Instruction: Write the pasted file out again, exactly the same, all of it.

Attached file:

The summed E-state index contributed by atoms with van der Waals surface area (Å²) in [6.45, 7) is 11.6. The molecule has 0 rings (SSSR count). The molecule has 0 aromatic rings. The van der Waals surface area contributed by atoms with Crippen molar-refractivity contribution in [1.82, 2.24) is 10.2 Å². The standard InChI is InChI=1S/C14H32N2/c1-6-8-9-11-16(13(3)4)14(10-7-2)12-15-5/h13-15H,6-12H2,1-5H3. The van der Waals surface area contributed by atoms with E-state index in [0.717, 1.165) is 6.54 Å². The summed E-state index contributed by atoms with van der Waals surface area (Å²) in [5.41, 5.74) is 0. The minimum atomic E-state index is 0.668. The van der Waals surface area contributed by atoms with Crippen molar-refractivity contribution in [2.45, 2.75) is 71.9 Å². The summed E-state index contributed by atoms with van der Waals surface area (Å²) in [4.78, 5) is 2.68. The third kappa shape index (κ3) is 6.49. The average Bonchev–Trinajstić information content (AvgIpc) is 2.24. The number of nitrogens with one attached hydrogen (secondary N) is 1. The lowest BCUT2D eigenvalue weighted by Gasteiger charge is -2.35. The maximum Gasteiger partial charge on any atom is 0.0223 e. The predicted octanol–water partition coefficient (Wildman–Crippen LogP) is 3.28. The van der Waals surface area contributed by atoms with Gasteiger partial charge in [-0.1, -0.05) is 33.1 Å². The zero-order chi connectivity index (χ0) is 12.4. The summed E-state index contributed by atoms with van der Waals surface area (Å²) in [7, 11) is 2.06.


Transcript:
The summed E-state index contributed by atoms with van der Waals surface area (Å²) in [6.45, 7) is 11.6. The molecule has 0 rings (SSSR count). The molecule has 0 aromatic rings. The van der Waals surface area contributed by atoms with Crippen molar-refractivity contribution in [1.82, 2.24) is 10.2 Å². The standard InChI is InChI=1S/C14H32N2/c1-6-8-9-11-16(13(3)4)14(10-7-2)12-15-5/h13-15H,6-12H2,1-5H3. The van der Waals surface area contributed by atoms with E-state index in [0.717, 1.165) is 6.54 Å². The summed E-state index contributed by atoms with van der Waals surface area (Å²) in [5.41, 5.74) is 0. The minimum atomic E-state index is 0.668. The van der Waals surface area contributed by atoms with Crippen molar-refractivity contribution in [2.45, 2.75) is 71.9 Å². The summed E-state index contributed by atoms with van der Waals surface area (Å²) in [4.78, 5) is 2.68. The third kappa shape index (κ3) is 6.49. The average Bonchev–Trinajstić information content (AvgIpc) is 2.24. The number of nitrogens with one attached hydrogen (secondary N) is 1. The lowest BCUT2D eigenvalue weighted by Gasteiger charge is -2.35. The maximum Gasteiger partial charge on any atom is 0.0223 e. The predicted octanol–water partition coefficient (Wildman–Crippen LogP) is 3.28. The van der Waals surface area contributed by atoms with Gasteiger partial charge in [-0.1, -0.05) is 33.1 Å². The zero-order chi connectivity index (χ0) is 12.4. The summed E-state index contributed by atoms with van der Waals surface area (Å²) in [7, 11) is 2.06.